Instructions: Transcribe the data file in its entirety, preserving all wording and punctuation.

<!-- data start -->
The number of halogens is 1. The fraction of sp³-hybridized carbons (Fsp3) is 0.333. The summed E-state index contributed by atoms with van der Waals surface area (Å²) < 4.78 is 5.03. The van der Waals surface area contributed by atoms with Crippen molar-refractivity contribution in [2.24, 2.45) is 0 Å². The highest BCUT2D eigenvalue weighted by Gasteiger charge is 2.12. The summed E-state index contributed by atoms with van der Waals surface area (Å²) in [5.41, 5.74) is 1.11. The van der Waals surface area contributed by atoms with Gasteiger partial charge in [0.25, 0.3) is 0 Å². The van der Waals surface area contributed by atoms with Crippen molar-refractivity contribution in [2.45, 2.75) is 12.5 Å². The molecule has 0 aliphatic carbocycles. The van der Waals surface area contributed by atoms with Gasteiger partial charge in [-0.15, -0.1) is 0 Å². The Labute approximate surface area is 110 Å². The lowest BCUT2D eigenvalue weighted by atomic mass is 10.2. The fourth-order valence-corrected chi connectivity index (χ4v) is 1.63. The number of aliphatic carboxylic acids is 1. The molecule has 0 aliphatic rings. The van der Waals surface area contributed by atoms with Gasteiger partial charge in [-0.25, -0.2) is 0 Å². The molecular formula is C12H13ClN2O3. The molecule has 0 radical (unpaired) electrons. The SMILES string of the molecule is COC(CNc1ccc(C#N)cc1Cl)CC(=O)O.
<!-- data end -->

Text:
The number of halogens is 1. The fraction of sp³-hybridized carbons (Fsp3) is 0.333. The summed E-state index contributed by atoms with van der Waals surface area (Å²) < 4.78 is 5.03. The van der Waals surface area contributed by atoms with Crippen molar-refractivity contribution in [2.24, 2.45) is 0 Å². The highest BCUT2D eigenvalue weighted by Gasteiger charge is 2.12. The summed E-state index contributed by atoms with van der Waals surface area (Å²) in [5.41, 5.74) is 1.11. The van der Waals surface area contributed by atoms with Gasteiger partial charge in [0.25, 0.3) is 0 Å². The van der Waals surface area contributed by atoms with Crippen molar-refractivity contribution in [2.45, 2.75) is 12.5 Å². The molecule has 0 aliphatic carbocycles. The van der Waals surface area contributed by atoms with Gasteiger partial charge in [-0.15, -0.1) is 0 Å². The Labute approximate surface area is 110 Å². The lowest BCUT2D eigenvalue weighted by atomic mass is 10.2. The fourth-order valence-corrected chi connectivity index (χ4v) is 1.63. The number of aliphatic carboxylic acids is 1. The molecule has 0 aliphatic rings. The van der Waals surface area contributed by atoms with Gasteiger partial charge in [-0.25, -0.2) is 0 Å². The molecular formula is C12H13ClN2O3. The molecule has 0 radical (unpaired) electrons. The SMILES string of the molecule is COC(CNc1ccc(C#N)cc1Cl)CC(=O)O.